There are no financial interests keeping the people there in the stone age. They are really desperate to have decent homes, schools, hospitals, etc.

Personally I don't want the region to change its character. It's like entering a time warp when you leave the old SA border. I like it. My concern, when I wrote the post, was two fold. Black Coffee was making comments again about things he knew nothing about and the environment was being completely wrecked because the people didn't know how to manage it. The place is not going to stay like it is for long unless the people learn to take care of the environment. That is considered 'developement' too, not just the building or infrastructure or the uplifting of the people. Like you, I also say the people should be left alone to live as they are. It wouldn't be their choice though.

Dachshund said...

And of course, the Matanzimas and Stella Sigcau did great things for the Xhosas in the Transkei when they were in power. LOL

Jeff said...

Ad-hominem attacks and irrelevant facts aside, I was there. It was war. I narrowly missed being blown up in the Queenstown Spur, too.

The ANC did not make the former republic a priority. In fact it was dismantled and the seat of government for the EC region became Bhisho. The radio stations were closed down (Capital, and Radio TKI), the airline, the agricultural and development parastatals were closed or moved, industrial incentives were revoked, the defence force was integrated and scaled way back, etc.. The budget, which in 1993 had been R12.2 billion, was reduced to R8.8 billion for the whole Eastern Cape: 4 times the geographical area with twice the population. We were brought onto tax parity with SA while the local receiver was also closed down. Thousands of people lost their livelihoods, and once thriving businesses toppled like dominoes, and closed their doors one after another. Mine included, after retrenching 12 people.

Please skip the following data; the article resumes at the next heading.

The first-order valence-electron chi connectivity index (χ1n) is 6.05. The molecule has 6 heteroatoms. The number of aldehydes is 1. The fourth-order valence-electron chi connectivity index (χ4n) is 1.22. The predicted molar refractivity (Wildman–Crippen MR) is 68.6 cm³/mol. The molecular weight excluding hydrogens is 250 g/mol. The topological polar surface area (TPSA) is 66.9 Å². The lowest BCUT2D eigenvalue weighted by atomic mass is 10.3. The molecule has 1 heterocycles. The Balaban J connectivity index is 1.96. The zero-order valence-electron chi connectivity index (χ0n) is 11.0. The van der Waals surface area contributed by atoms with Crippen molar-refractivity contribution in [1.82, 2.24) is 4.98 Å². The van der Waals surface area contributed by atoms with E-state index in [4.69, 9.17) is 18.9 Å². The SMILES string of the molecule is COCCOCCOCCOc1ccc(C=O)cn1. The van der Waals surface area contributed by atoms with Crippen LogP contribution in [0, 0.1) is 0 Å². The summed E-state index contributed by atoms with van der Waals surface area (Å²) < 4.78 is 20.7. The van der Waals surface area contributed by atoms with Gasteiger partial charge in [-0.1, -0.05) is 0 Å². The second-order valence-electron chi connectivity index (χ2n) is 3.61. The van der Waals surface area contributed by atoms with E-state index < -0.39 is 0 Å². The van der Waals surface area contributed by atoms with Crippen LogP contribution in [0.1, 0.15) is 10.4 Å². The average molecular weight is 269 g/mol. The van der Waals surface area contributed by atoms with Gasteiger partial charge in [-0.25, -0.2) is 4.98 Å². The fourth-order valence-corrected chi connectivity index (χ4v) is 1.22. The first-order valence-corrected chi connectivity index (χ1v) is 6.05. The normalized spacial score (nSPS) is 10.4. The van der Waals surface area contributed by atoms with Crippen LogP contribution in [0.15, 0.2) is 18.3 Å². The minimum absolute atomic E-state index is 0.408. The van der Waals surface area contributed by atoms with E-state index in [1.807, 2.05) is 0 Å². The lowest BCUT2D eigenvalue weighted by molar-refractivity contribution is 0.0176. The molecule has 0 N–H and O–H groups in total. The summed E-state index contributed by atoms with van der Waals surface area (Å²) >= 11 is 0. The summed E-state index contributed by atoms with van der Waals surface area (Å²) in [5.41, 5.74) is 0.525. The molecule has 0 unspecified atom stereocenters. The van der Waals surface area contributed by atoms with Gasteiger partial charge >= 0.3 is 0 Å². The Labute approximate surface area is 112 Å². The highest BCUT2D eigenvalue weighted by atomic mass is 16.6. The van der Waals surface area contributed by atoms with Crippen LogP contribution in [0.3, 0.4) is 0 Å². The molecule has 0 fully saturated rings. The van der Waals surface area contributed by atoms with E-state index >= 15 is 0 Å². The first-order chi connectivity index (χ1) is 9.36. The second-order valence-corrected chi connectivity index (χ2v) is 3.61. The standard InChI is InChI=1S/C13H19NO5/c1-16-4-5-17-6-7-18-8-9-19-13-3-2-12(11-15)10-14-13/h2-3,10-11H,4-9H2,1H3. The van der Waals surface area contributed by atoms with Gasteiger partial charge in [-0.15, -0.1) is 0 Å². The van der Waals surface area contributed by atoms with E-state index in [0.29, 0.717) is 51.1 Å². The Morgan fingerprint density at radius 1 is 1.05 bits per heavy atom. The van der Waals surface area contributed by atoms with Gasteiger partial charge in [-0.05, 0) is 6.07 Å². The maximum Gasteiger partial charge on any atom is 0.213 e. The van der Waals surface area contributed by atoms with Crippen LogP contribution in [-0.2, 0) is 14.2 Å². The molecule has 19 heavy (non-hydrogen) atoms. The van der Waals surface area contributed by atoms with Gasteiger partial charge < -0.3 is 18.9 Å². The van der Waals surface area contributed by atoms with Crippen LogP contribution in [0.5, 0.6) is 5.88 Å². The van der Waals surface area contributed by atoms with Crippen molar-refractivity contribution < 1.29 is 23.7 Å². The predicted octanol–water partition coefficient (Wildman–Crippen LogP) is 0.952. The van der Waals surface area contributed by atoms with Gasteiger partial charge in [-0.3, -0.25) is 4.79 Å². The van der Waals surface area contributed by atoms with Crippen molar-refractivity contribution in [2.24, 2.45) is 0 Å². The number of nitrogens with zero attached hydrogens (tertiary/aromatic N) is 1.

So there really is f* all to show, but the urban areas like Umtata have started to see some economic growth based on welfare pensions, disability and child grants. The urban jungles serve little other purpose but for transient businessmen selling life policies, funeral plans, and subsistence at a price.

Yet somehow everyone expects the unemployed, people working day jobs for a pittance, or subsistent on welfare, to be able to develop economically when they don't even own their own land.

It will take generations just to see the standard of education improved in the rural areas. (Something I'm not ignoring. We've put computer labs into 5 schools in the area so far.)

Unlike the OP's contention, the road network has been maintained (sometimes) and has grown (in some places). Running water and electrification are spreading slowly but surely.

We are faced with huge paradoxical issues, though. And I'm no fan of the tri-partite alliance either. The paradox is that the reversion to tribalism in the Transkei pertains only to land rights, while they simultaneously undermine the traditional structures and attempt to create a communist proletariat without individual land or personal ownership rights.

Stofile gave a speech to the House of Traditional Leaders in 1998 wherein he said "it is incumbent upon Traditional Leadership to seek to purge the institution of all illegitimacy by being prepared to commit class suicide when the audit of Traditional Leadership takes place."